Constitutions historically and traditionally are lofty documents. No greater example of that can be seen than in the Constitution of the United States, one of the great documents of the world. But to find an example of the pliability of such documents, or the gap between goals and reality, one need go no further than that same Constitution.

The Constitution was adopted for use in 1789, and its preamble remains a jewel: "We, the people of the United States, in order to form a more perfect Union, establish justice, insure domestic tranquility, provide for the common defense, promote the general welfare, and secure the blessings of liberty to ourselves and our posterity do ordain and establish the Constitution for the United States of America."

The strength of the document has been in its insightfulness, its ability to evolve. Indeed, it is the longest standing constitution in the world. Its signers built into it an ability to change and to meet the needs of the people at different times.

Thus, the Constitution has been amended many times--most notably in 1791, when the first 10 amendments, the Bill of Rights, were added. And it has taken more than 200 years to get the document where it is today with other interpretations still being hotly debated -- witness the recent unsuccessful battle over the Equal Rights Amendment.

The point here is that constitutions are starting points. They are living documents that evolve with time and circumstances to meet the needs of people. That is the essence of the Democratic process, an essence embodied in the U.S. Constitution.

That is why it is so unfair that the District of Columbia's proposed statehood constitution, Washington's bid to take a step toward transferring local governance from the federal bureaucracy to the District's residents, is being lambasted so mercilessly. True, it is a lofty and ideal document. But probably no more than many another constitution.

Yes, there are a few problems with the D.C. constitution, yet it is important to remember that this document is written on paper, not cast in stone. Its appearance on the Nov. 2 ballot for citizen approval is a way to get on the table a working draft that can absorb the city's disparate voices. After the initiative is passed, the City Council is expected to call public hearings on proposed amendments that can be passed on by voters in the future.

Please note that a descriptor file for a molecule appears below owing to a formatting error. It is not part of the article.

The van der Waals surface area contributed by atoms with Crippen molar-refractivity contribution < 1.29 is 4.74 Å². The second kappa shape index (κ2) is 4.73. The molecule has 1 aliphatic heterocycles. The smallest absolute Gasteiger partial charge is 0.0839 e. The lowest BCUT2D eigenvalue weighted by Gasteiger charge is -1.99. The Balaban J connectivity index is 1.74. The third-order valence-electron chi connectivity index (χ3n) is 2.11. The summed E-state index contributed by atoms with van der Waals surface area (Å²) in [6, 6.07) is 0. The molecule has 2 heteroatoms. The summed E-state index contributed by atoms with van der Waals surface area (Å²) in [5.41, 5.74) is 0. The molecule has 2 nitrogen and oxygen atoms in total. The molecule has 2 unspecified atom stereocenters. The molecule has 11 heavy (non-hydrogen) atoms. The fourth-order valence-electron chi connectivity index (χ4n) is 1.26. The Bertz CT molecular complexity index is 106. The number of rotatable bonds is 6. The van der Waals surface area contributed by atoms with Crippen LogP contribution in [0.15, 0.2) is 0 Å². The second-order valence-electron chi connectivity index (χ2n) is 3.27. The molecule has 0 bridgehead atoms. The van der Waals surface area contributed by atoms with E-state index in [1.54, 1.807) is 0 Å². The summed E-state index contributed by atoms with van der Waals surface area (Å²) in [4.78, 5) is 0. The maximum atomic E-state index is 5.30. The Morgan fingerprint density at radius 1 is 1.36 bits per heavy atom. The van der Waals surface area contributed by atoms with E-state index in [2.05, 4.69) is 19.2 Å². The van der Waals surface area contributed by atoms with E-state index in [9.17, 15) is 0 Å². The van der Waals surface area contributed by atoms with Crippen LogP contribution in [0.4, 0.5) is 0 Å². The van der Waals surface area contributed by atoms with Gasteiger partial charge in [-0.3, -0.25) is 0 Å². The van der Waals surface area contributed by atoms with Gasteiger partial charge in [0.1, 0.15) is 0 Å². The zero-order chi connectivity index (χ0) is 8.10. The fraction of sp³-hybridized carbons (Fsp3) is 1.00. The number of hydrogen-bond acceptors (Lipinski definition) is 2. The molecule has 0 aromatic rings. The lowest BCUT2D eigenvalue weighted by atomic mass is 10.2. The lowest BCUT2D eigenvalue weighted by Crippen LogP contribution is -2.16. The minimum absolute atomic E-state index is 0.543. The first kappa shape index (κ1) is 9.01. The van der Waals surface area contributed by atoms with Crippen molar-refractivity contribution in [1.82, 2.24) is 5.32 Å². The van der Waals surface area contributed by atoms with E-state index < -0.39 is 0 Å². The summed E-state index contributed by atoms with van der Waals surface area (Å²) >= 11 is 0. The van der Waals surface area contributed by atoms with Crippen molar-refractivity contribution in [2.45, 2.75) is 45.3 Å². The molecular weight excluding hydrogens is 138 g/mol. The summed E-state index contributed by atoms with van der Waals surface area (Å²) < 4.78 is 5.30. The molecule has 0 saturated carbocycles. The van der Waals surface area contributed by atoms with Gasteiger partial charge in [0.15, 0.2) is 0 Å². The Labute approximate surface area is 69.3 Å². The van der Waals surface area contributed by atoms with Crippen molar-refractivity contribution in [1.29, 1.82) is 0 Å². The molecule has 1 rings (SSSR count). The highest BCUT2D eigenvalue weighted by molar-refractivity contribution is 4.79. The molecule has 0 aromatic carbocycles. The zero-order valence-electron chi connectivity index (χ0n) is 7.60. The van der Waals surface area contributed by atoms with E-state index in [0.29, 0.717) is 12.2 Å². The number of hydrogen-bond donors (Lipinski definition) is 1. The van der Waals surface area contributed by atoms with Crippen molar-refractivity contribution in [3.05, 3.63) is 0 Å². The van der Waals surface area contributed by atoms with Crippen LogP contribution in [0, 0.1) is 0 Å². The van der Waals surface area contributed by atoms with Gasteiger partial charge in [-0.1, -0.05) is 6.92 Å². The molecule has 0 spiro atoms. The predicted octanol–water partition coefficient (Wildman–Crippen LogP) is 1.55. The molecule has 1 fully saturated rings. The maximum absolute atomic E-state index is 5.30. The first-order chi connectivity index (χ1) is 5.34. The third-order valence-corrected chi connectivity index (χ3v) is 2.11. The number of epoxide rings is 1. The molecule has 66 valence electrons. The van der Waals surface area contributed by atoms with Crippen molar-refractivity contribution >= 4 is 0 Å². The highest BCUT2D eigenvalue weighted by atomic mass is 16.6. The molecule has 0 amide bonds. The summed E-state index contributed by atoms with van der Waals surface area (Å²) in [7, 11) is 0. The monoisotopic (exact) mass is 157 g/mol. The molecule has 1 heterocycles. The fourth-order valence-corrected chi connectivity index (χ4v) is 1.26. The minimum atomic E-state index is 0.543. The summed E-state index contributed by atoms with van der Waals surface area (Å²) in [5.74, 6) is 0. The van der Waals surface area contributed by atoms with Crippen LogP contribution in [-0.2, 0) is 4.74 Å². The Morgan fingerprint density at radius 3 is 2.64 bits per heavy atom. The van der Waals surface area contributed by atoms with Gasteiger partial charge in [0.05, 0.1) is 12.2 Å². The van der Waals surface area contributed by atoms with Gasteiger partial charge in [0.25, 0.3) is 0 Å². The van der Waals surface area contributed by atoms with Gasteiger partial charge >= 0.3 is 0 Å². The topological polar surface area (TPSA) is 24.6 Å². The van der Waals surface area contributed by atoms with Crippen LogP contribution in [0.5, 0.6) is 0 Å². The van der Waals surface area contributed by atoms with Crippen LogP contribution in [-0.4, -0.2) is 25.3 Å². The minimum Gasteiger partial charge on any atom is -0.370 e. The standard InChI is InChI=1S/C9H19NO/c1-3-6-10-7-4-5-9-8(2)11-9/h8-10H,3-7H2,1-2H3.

There is an awful lot to be said about this constitution. In general, I favor the document because I feel it is structurally sound. There are some philosophical problems, yet I line up with those who feel voters should cast a "yes" vote on Tuesday. The constitution is not as outlandish as its critics would have us believe.

Probably the most controversial provision, for instance, is Section 20 of Article 1, which stipulates that "every person shall have the right to employment." Critics call it idealistic, impractical, and expensive. But isn't it really a goal, not an obligation? I don't find it at all hard to support the concept of full employment as an appropriate goal. Persons of good will may disagree. But we are already meeting the basic human needs of many who are unable to work with welfare and other programs--at least we were before Reaganomics.

Happily, the list of endorsers of the constitution is growing: The D.C. Democratic State Committee, the Washington Urban League, Ward 1 Democrats, the American Civil Liberties Union, the Metropolitan Washington Council AFL-CIO and newspapers such as the Washington Afro-American and the D.C. Gazette.

Radical? "If anything," says the Greater Washington Chapter of Americans for Democratic Action, which supports passage of the document, "the delegates to the statehood constitution convention should be branded as plagiarizers in the first degree. They weaved provisions from dozens of state constitutions and court decisions into a patchwork Constitution of the State of New Columbia."

The statehood constitution embodies the ideals of the cross section of Washington residents who framed it. Rejecting the document as not being pragmatic, practical or politically feasible would be a mistake.